Hurricane Preparedness Week on May, 2023: When is 2006 Hurricane Preparedness Week?
Hurricane Preparedness Week 2023. Emergency Preparedness Get a Kit, Make a Plan, Be Informed and Get Involved.
If im not mistaking, the last week of May, a week before June
During Hurricane Katrina, what was the role of the mayor?
- hortly after New Orleans began flooding following Hurricane Katrina's daylong pounding of the city, Jim Vojcsik was ready to offer help. But there was a problem: Vojcsik, executive director of United Way of Martin County, Fla., couldn't get through to his organization's sister city.
"All the phone lines were down," he said. "There was no way to get in touch with anyone in New Orleans because their office was gone."
The city's lifeline, nonprofits that respond to emergencies, was wiped out.
As it turned out, most businesses and homes in The Big Easy were gone. Nearly 80 percent of the city ended up under as much as 20 feet of water after two levees broke and runoff
filled the city's soup bowl-shaped basin, according to
A week later, most of the city's half-million-person population had been evacuated
Thousands were presumed dead and hundreds of others still awaited rescue. Experts expect damage costs from this hurricane to be the most in U.S. history.
"This storm was an equal opportunity destroyer," said Marc Morial
, chief executive officer of the National Urban League in New York City
and former mayor of New Orleans. "It destroyed the livelihood and lives of people of all backgrounds and economic classes. There's a lot of work ahead for everyone involved. I couldn't even speculate how long it's going to take."
Because parts of New Orleans, situated between three different bodies of water--the Gulf of Mexico
, the Mississippi River
and Lake Ponchartrain--sit from one to 20 feet below sea level, the city has a disaster plan in the event of flooding, according to Morial. But it's doubtful that plan was written as a contingency for when a Category 4 hurricane like Katrina hit the city on Aug. 29.
"It's very easy, having been mayor of the city [from 1994 to 2002] and having done disaster response, for me to second-guess what may have happened," Morial said."What I don't know
are all of the steps that were taken after the hurricane in terms of whether or not the city's actual preparedness and response plans were followed to a 'T'."
What is obvious, Morial said, is that mistakes were made. Published and broadcast reports outlined numerous problems: ineffective evacuation procedures, in which as many as 20 percent of the city's population remained behind to "ride the storm out;" slow-arriving federal aid; and communication problems among the first rescue teams in which local, state and federal groups used different radio systems and couldn't talk to each other. And then there was the well-documented looting by rampaging survivors, which ultimately drew rescue groups away from the task of saving lives and turned them into law enforcement agents.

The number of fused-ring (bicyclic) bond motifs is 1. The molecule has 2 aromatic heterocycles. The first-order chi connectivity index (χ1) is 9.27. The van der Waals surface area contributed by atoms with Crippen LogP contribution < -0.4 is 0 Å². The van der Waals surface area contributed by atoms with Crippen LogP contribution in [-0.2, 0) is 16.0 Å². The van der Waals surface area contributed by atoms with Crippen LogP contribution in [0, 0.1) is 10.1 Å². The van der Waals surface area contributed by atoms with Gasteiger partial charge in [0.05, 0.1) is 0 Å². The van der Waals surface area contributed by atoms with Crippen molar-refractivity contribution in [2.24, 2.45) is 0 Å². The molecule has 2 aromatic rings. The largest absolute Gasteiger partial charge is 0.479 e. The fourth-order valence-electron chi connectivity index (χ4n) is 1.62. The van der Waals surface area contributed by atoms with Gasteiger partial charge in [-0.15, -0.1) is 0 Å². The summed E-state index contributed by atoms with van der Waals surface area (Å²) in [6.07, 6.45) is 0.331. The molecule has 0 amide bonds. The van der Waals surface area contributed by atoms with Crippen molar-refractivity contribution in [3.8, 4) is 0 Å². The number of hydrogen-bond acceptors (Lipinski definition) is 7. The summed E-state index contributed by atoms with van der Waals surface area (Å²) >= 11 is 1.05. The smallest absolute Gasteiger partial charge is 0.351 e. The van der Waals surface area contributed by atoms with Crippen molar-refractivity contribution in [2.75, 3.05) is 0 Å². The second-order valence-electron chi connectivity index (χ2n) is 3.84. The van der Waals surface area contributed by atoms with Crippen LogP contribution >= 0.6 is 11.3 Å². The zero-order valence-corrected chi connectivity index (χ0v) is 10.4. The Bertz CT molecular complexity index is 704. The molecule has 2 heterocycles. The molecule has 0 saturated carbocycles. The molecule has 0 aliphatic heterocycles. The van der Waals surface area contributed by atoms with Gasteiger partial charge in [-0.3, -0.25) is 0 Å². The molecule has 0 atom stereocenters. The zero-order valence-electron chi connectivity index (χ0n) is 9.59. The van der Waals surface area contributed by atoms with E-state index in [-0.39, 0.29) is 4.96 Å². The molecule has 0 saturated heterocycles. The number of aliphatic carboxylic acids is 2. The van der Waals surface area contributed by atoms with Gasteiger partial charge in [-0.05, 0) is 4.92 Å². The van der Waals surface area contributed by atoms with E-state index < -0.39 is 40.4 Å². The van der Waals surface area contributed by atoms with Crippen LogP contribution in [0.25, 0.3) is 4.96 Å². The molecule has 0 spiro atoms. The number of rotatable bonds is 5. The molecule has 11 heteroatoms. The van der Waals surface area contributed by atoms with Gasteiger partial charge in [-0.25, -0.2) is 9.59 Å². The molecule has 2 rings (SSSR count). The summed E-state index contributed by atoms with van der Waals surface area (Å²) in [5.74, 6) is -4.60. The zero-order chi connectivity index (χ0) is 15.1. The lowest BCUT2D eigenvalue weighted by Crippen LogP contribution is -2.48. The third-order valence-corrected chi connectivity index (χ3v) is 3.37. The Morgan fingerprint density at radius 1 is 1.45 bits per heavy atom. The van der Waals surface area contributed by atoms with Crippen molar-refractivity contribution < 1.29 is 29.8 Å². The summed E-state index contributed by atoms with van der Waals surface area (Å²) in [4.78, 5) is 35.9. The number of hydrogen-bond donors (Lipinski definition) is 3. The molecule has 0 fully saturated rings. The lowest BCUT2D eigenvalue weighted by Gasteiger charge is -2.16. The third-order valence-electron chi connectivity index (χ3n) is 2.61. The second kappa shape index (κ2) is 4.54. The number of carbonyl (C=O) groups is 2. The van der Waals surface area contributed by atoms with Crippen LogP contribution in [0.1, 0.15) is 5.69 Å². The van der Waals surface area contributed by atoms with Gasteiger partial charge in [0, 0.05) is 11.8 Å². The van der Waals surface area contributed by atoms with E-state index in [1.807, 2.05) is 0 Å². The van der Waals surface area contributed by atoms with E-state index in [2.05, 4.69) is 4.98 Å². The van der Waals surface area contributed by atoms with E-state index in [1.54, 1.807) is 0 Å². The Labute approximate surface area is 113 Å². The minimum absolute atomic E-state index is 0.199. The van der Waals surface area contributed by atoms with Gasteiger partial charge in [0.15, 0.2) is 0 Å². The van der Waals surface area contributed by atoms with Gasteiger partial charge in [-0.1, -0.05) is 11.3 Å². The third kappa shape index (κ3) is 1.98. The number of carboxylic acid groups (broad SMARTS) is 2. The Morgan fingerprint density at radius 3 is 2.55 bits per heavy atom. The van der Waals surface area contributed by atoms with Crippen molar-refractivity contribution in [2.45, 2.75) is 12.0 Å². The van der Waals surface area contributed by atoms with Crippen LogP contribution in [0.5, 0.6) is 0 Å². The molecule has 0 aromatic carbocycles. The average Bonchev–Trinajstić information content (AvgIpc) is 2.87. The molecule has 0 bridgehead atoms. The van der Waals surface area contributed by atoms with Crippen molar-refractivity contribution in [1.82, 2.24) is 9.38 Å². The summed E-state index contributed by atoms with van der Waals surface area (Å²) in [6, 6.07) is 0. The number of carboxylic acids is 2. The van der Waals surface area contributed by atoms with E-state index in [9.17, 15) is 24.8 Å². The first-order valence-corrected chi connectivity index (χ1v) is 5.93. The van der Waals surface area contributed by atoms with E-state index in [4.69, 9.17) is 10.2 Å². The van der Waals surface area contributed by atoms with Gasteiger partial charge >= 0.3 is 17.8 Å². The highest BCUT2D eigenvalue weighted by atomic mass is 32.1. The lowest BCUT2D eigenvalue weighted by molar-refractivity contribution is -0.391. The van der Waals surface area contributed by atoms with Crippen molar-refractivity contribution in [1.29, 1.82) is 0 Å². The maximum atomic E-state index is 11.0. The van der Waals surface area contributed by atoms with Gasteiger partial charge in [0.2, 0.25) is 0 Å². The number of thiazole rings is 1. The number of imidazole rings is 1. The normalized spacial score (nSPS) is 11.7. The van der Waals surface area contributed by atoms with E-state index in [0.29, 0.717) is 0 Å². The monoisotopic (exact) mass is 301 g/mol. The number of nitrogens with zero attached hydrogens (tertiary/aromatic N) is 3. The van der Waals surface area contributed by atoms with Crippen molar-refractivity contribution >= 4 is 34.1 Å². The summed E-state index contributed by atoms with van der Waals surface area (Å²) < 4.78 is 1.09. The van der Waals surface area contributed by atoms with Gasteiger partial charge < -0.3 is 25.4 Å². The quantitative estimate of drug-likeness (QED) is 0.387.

"There needs to be a national commission--a la 9/11--to conduct a thorough, balanced investigation of every aspect of preparation and response, and to identify what the failures were," Morial said. "Obviously, many things went wrong on many levels."
The city, state of Louisiana and the nation also need to contend with the fact that an entire city of people has now been displaced, Morial said. "The most important short-term objective is to try to help the human infrastructure, because people are going to be displaced for a long time," he said. "Help these people find jobs and housing, because right now they're living in shelters or with friends. They have no real homes."
Those displaced persons include workers at the city's roughly 3,000 local charities, a group that normally would be the first to roll up their sleeves in the event of a disaster, according to Peggy Morrison Outen, executive director of the Bayer Center for Nonprofit Management in Moon Township, Pa.
The people who have devoted their lives to taking care of those who live in New Orleans are suddenly in a different position," said Outen, who until 1999 operated a nonprofit management support organization in New Orleans. "They're going to need services, support and help themselves, because they've lost their homes, too."
Loss of these local groups won't be as big an issue at the moment for New Orleans
now that federal aid has arrived, according to Morial. The bulk of the pressure now lies with community-based and nonprofit groups in areas now serving as temporary homes to evacuees. "The places they're going to be needed are in areas like Baton Rouge, Houston, Dallas, Austin, San Antonio, Little Rock, Memphis or Atlanta," he said. "These are the places where the not-for-profits and community relief groups will have to be involved and see what effort is going to be needed."
Vojcsik, a hurricane veteran after seeing six such storms hit Florida during the past 13 months, said he's already seeing the "What do we do now?" question marks on colleagues' faces. "I know a lot of communities out in the [Florida] panhandle area with evacuees from the Gulf states," he said. "They're wondering how they're going to take care of these peoples' needs long-term. These people are staying in hotels now, r living in cars. The question on everyone's minds is, 'How are we going to respond to these needs?'"
What can people do to protect themsleves in the event of a hurricane?
Here is a link from the National Hurricane Center with preparedness information: